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One of the disadvantages to buying an Apple system is that it generally means less upgradeability and flexibility than a system from a traditional PC OEM. Over the last few years, Apple has introduced features and adopted standards that made upgrading or using third-party hardware progressively more difficult. Now, with OS X 10.10 Yosemite, the company has taken another step down the path towards total vendor lock-in and effectively disabled support for third-party SSDs.

We say "effectively" because while third-party SSDs will still work, they'll no longer perform the TRIM garbage collection command. Being able to perform TRIM and clean the SSD when its sitting idle is vital to keeping the drive at maximum performance -- without it, an SSD's real world performance will steadily degrade over time. Exactly how far depends a great deal on workloads, available free space, and how much idle garbage collection the drive controller performs independently of the OS TRIM command.

TRIM support has been baked into Windows and OS X for long enough that new SSDs aren't typically tested to evaluate the impact of not running TRIM has on the drive. Tests from 2010-2011 show that performance could degrade by 30-50% between a tortured SSD without TRIM and a drive where TRIM had run. Letting the drive perform its own garbage collection without running TRIM typically improved performance, but rarely back to baseline.

Why Apple Removed TRIM Support From Third-Party Drives:

The first thing to know is that Apple has long had a history of only enabling TRIM for Apple drives by default. If you installed a third-party SSD, you had to use a third-party tool to enable TRIM functionality. This was relatively easy to do, and there are a number of guides dedicated to showing users how to install an SSD of their own choosing while still enabling TRIM support.

What Apple did with OS X 10.10 is introduce kext (Kernel EXTension) driver signing. Kext signing means that at boot, the OS checks to ensure that all drivers are approved and enabled by Apple. It's conceptually similar to the device driver checks that Windows performs at boot. If a third-party SSD is detected, the OS will detect that a non-approved SSD is in use, and Yosemite will refuse to load the appropriate driver.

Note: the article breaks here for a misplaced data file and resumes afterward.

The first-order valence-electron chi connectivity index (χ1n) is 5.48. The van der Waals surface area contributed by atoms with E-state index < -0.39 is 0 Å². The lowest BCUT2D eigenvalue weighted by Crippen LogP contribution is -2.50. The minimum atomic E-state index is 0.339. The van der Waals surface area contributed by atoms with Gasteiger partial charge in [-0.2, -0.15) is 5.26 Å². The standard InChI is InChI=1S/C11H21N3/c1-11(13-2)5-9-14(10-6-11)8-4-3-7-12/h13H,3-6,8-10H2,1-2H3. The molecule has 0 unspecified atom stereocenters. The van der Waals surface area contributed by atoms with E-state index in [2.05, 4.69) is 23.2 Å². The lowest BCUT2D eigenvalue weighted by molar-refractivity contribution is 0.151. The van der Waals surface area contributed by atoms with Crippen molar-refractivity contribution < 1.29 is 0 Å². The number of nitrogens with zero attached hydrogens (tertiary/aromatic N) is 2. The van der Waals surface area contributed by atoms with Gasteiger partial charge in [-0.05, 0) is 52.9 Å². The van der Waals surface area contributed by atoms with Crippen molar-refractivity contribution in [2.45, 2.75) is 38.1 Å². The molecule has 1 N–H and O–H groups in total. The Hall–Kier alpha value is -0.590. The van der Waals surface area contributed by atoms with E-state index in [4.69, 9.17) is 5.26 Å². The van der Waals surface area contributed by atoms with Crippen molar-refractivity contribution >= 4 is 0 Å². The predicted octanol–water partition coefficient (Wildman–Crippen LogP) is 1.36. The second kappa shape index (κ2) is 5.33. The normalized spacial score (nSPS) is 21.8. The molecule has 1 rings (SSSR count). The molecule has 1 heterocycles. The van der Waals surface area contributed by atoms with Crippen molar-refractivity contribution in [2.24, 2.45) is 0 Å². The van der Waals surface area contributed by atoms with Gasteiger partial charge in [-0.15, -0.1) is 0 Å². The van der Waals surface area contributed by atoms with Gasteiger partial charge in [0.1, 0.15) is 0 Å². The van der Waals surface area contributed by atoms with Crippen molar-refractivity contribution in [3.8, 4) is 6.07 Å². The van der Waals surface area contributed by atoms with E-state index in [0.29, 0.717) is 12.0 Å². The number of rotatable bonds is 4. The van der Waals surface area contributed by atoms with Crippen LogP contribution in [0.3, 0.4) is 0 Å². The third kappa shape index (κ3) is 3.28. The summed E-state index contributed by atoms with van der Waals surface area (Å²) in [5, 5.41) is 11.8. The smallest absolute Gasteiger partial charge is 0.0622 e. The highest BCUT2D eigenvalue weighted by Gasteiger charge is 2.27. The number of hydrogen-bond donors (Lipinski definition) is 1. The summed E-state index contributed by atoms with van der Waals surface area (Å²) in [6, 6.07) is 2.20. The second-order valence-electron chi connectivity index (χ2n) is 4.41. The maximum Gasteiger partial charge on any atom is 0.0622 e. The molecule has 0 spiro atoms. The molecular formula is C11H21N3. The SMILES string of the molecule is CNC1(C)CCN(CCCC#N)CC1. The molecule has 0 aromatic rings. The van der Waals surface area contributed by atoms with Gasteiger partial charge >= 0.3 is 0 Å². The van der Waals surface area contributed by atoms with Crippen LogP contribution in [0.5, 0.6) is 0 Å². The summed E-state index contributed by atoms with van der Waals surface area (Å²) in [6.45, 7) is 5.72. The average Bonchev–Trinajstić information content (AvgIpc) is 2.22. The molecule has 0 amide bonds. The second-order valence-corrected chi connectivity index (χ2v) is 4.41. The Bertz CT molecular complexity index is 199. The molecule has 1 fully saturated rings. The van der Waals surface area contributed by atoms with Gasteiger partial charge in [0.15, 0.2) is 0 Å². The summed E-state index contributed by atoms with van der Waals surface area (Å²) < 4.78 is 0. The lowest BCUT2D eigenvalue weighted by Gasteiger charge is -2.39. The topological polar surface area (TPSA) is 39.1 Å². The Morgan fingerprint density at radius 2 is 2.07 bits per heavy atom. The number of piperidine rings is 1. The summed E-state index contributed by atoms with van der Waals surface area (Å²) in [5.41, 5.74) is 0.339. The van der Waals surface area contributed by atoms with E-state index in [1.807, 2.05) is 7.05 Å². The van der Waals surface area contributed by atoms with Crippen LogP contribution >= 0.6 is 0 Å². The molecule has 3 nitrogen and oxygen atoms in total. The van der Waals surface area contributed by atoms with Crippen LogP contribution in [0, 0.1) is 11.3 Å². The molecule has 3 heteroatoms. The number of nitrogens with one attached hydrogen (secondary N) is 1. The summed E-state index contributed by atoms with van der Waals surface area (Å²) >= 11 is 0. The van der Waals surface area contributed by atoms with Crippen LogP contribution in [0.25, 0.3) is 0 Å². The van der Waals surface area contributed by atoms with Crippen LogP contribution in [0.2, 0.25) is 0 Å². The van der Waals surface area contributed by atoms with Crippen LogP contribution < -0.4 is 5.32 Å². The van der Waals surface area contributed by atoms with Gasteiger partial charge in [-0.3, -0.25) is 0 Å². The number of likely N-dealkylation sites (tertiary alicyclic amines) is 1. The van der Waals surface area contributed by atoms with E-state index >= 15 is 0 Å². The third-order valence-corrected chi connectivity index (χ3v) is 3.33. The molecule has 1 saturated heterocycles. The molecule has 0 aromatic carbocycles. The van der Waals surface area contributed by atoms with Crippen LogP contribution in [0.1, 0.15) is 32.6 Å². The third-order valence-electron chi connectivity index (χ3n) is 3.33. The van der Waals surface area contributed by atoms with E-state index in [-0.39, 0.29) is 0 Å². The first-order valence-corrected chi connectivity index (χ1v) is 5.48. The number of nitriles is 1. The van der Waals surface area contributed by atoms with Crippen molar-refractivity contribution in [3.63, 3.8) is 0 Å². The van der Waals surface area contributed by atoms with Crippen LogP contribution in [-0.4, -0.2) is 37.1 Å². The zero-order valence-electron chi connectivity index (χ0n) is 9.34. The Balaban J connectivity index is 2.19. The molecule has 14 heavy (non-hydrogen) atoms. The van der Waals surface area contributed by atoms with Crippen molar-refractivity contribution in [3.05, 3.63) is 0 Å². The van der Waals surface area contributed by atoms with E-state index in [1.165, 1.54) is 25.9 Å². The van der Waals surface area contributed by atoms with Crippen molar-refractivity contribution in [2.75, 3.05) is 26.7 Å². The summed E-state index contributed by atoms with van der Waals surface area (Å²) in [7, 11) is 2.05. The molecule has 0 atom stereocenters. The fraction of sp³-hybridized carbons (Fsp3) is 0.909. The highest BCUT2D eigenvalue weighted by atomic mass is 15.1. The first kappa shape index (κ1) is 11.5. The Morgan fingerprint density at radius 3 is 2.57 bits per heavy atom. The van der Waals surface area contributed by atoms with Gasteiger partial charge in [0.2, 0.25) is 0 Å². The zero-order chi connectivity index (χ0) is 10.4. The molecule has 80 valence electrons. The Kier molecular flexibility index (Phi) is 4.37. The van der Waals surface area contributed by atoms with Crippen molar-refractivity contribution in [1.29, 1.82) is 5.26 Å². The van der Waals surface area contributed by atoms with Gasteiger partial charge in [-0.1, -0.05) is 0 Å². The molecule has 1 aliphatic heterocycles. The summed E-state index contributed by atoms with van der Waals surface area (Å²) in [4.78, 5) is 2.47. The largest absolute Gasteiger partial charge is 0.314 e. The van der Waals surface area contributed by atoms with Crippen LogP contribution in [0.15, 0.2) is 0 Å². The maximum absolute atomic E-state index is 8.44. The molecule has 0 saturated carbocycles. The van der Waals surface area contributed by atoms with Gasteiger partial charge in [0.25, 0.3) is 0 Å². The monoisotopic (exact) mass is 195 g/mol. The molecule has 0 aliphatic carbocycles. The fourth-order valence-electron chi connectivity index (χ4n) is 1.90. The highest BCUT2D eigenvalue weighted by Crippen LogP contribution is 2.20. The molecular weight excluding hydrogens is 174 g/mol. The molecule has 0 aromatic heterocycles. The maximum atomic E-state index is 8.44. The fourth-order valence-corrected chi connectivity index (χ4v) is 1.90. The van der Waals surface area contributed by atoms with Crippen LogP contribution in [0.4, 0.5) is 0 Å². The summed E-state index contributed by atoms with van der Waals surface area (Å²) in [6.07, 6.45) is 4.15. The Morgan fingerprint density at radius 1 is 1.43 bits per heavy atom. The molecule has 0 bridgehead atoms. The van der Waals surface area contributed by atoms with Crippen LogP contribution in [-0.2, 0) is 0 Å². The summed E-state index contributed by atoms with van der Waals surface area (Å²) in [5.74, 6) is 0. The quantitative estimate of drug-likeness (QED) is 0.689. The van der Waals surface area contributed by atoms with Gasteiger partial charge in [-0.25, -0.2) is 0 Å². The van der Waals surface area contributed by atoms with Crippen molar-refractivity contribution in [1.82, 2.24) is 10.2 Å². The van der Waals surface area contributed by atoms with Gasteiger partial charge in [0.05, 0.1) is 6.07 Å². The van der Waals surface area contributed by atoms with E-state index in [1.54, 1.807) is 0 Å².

Attempt to boot a third-party SSD with Yosemite installed, and at least some users are apparently being met with a grey stop sign, as shown below:

If you're feeling generous, Apple likely made this change to improve device security under OS X. If you're feeling not-so-generous, Apple made this change to protect its profit margins. Apple charges $800 to upgrade a $1999 MacBook Pro from 256GB to 1TB of PCIe storage; our price checks suggest that drive should cost $800 if purchased separately. A 256GB SSD upgrade to a Mac Mini costs $200 -- more than you'd pay for a 256GB SSD separately.

There's a way to disable the driver signing that causes this problem, but here's the kicker -- it's an all-or-nothing procedure that requires you shut off the entire security system. You can either have TRIM support, or you can have driver security, but you can't have both.

The Shortsightedness of Apple's Approach

Here's why this is such a bad idea. Apple is now guaranteeing that a subset of its users -- typically its power users and biggest spenders -- are going to be forced to disable important security systems to make full use of their hardware. This comes as more iPhone attacks that use OS X as a vector are hitting the wild.